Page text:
Solar Power


Solar power is one of the main sources of renewable energy, along with wind, wave, and hydroelectric. Presently, there are two main kinds of solar power. The first is solar photovoltaic (PV), which uses photovoltaic cells to convert the sun’s rays directly into electricity. The second is concentrating solar power (CSP), which works by concentrating the sun’s rays to heat a receiver. This concentrated heat is then used to power a power a steam turbine, which generates electricity. Of the two, PV is by far the more popular. During the period of 2000-2011, PV constituted the fastest growing renewable energy source, with global capacity multiplying approximately 45 times, from 1.5 GW to 67 GW. At present, the only two countries with significant CSP capacity are the US and Spain, with approximately 1 GW and 500 MW capacity, respectively. In the European Union, solar power will constitute a key tool to enable member states to reach their 2020 target of deriving 20% of their electricity from renewable sources.

Renewables energy sources—including solar power—will be key in slowing climate change and limiting global warming to the international redline of  2°C. Solar energy emits far less emissions than do fossil fuel energy sources: apart from emissions released during the construction and installation, solar power is a carbon-neutral energy source. There are several reasons to believe that solar will take a leading role in addressing the climate crisis. First, solar energy is abundant; according to the US Energy Industry Administration (EIA), covering just 4% of the world’s desert space with solar panels could supply the equivalent of all the world’s electricity.

At the same time, solar power is becoming more economical. Falling prices for solar-generated energy (which now is cost-competitive with traditional sources in many Western European countries) indicates that the shift to solar will continue its rapid growth, especially if new technologies can lower installation costs. Energy expert Tony Seba from Stanford University predicts that by 2030, solar will make the fossil fuel industry more or less redundant, and a growing stable of commentators and experts are now saying that the energy transition tipping point is here, and that it is becoming increasingly clear that renewables are unstoppable.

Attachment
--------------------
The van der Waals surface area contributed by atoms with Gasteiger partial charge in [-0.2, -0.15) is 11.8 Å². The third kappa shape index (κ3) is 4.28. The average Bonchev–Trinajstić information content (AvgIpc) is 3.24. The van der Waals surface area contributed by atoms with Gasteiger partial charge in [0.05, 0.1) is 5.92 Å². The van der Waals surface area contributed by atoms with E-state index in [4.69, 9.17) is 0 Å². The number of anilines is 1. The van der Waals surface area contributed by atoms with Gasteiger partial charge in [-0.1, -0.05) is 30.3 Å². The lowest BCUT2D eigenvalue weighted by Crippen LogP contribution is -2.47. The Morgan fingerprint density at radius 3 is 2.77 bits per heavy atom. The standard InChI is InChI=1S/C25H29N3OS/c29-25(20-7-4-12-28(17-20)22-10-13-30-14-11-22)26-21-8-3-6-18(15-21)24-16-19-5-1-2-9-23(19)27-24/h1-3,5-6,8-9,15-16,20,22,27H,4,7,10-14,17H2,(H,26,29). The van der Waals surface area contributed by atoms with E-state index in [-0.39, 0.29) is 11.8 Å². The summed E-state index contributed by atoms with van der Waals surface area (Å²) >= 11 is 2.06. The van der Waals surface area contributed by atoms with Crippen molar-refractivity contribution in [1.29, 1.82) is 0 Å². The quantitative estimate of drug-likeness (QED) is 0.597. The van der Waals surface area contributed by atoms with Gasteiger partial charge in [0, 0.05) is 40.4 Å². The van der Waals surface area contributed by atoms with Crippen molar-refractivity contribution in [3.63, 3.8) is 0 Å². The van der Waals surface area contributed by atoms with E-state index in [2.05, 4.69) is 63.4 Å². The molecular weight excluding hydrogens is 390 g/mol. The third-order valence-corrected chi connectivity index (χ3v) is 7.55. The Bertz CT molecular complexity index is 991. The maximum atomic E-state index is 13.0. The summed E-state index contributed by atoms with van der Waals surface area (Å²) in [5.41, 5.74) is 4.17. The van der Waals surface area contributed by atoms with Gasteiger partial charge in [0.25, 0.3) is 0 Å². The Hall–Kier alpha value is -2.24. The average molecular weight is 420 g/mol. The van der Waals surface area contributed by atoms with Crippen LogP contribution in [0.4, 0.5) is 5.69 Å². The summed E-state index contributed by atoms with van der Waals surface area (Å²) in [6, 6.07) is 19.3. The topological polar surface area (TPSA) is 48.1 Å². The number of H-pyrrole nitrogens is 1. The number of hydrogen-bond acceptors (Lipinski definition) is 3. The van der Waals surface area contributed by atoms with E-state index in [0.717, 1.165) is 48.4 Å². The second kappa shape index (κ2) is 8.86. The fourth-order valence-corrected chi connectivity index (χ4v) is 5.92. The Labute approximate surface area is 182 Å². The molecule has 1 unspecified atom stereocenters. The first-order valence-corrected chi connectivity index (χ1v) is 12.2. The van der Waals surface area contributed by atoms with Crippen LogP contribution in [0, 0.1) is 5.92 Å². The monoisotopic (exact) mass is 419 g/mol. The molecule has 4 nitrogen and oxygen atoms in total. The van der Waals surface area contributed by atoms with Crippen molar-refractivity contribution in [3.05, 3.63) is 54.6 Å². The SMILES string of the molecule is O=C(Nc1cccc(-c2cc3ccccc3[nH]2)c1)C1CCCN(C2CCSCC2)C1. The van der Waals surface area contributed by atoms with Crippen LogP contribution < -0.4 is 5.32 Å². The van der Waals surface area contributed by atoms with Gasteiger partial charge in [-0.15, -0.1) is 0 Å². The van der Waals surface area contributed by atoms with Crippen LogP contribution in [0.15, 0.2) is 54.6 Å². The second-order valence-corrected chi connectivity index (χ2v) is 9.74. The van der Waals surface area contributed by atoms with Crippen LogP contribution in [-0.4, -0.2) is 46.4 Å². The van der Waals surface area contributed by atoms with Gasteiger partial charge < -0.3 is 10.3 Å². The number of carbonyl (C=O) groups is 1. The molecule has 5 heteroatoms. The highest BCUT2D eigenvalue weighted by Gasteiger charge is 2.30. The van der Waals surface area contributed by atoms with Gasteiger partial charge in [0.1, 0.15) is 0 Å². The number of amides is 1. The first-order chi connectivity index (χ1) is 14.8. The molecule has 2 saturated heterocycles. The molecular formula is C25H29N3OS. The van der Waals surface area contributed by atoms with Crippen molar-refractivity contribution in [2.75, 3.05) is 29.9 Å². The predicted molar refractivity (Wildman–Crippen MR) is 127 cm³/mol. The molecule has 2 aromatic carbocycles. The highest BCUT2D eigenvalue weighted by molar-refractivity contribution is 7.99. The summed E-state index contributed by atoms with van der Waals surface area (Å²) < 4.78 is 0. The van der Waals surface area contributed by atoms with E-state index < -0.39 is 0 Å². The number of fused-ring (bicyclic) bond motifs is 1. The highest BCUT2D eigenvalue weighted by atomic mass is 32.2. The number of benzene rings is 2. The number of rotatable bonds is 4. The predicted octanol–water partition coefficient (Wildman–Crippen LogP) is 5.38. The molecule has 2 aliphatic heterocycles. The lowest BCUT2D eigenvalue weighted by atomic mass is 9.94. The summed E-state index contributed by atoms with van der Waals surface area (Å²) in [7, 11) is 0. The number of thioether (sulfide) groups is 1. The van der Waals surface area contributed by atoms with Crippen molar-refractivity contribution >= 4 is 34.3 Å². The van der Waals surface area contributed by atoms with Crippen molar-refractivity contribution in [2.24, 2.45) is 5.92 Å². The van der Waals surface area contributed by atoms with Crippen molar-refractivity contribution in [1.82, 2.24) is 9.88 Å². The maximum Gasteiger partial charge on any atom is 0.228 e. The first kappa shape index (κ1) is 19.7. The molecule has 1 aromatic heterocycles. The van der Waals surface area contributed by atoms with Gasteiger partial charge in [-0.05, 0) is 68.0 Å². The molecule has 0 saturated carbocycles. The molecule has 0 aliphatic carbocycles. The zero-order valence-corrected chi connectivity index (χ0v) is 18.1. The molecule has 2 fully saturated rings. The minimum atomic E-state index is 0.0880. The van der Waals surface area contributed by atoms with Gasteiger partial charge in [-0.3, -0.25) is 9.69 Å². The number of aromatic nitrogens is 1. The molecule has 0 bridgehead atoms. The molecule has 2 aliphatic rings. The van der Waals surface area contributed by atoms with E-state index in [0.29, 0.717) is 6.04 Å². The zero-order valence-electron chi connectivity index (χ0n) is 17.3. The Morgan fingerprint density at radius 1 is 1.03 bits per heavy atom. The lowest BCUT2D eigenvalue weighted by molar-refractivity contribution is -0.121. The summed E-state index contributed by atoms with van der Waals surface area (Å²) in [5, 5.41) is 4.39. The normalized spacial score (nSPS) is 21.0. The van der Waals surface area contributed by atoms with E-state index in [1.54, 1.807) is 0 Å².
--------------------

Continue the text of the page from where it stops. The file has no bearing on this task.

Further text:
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  • “Solar is now bankable.  When solar was perceived as more risky it required a premium.” – Arno Harris, CEO of Sharp Corporation renewable power development unit Recurrent Energy (Bloomberg Businessweek)
  • “All the energy stored in Earth’s reserves of coal, oil, and natural gas is matched by the energy from just 20 days of sunshine.” – Union of Concerned Scientists website
  • “Every minute the sun bathes the Earth in as much energy as the world consumes in an entire year.” – US Department of Energy website
  • “The private sector can be expected to develop improved solar and wind technologies which will begin to become competitive and self-supporting on a national level by the end of the decade if assisted by federally sponsored R&D.” – Booz, Allen & Hamilton, 1983, quoted in “Will renewables become cost-competitive anytime soon?”, Institute for Energy Research website
  • “The apocalyptic views about what it will cost to shift the world to renewable energy simply aren’t true. Three years ago, we thought wind and solar would be cheap as chips, and they’ve even gone below that.” – Michael Liebreich, Chief Executive, Bloomberg New Energy Finance
  • “The list of companies moving to clean, affordable solar energy reads like a ‘Who’s Who’ of the most successful corporations in America. These iconic brands are leading the way when it comes to efforts to reduce our nation’s dangerous dependence on foreign energy sources.” – SEIA President and CEO Rhone Resch

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